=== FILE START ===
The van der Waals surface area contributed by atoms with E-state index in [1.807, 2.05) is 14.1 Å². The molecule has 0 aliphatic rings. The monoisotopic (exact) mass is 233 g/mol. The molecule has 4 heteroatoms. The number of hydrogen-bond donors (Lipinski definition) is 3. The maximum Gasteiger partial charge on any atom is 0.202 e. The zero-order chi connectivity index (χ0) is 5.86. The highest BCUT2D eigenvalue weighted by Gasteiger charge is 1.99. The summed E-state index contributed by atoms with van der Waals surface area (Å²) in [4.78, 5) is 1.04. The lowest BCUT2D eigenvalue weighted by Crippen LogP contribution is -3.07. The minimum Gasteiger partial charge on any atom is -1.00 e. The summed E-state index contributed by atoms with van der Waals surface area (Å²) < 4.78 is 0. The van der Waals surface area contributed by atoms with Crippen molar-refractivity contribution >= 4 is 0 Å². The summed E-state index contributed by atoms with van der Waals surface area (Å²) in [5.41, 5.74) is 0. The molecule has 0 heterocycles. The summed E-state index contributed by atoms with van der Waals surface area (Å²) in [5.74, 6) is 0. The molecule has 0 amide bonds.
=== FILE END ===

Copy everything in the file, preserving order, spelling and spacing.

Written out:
The van der Waals surface area contributed by atoms with E-state index in [1.807, 2.05) is 14.1 Å². The molecule has 0 aliphatic rings. The monoisotopic (exact) mass is 233 g/mol. The molecule has 4 heteroatoms. The number of hydrogen-bond donors (Lipinski definition) is 3. The maximum Gasteiger partial charge on any atom is 0.202 e. The zero-order chi connectivity index (χ0) is 5.86. The highest BCUT2D eigenvalue weighted by Gasteiger charge is 1.99. The summed E-state index contributed by atoms with van der Waals surface area (Å²) in [4.78, 5) is 1.04. The lowest BCUT2D eigenvalue weighted by Crippen LogP contribution is -3.07. The minimum Gasteiger partial charge on any atom is -1.00 e. The summed E-state index contributed by atoms with van der Waals surface area (Å²) < 4.78 is 0. The van der Waals surface area contributed by atoms with Crippen molar-refractivity contribution >= 4 is 0 Å². The summed E-state index contributed by atoms with van der Waals surface area (Å²) in [5.41, 5.74) is 0. The molecule has 0 heterocycles. The summed E-state index contributed by atoms with van der Waals surface area (Å²) in [5.74, 6) is 0. The molecule has 0 amide bonds.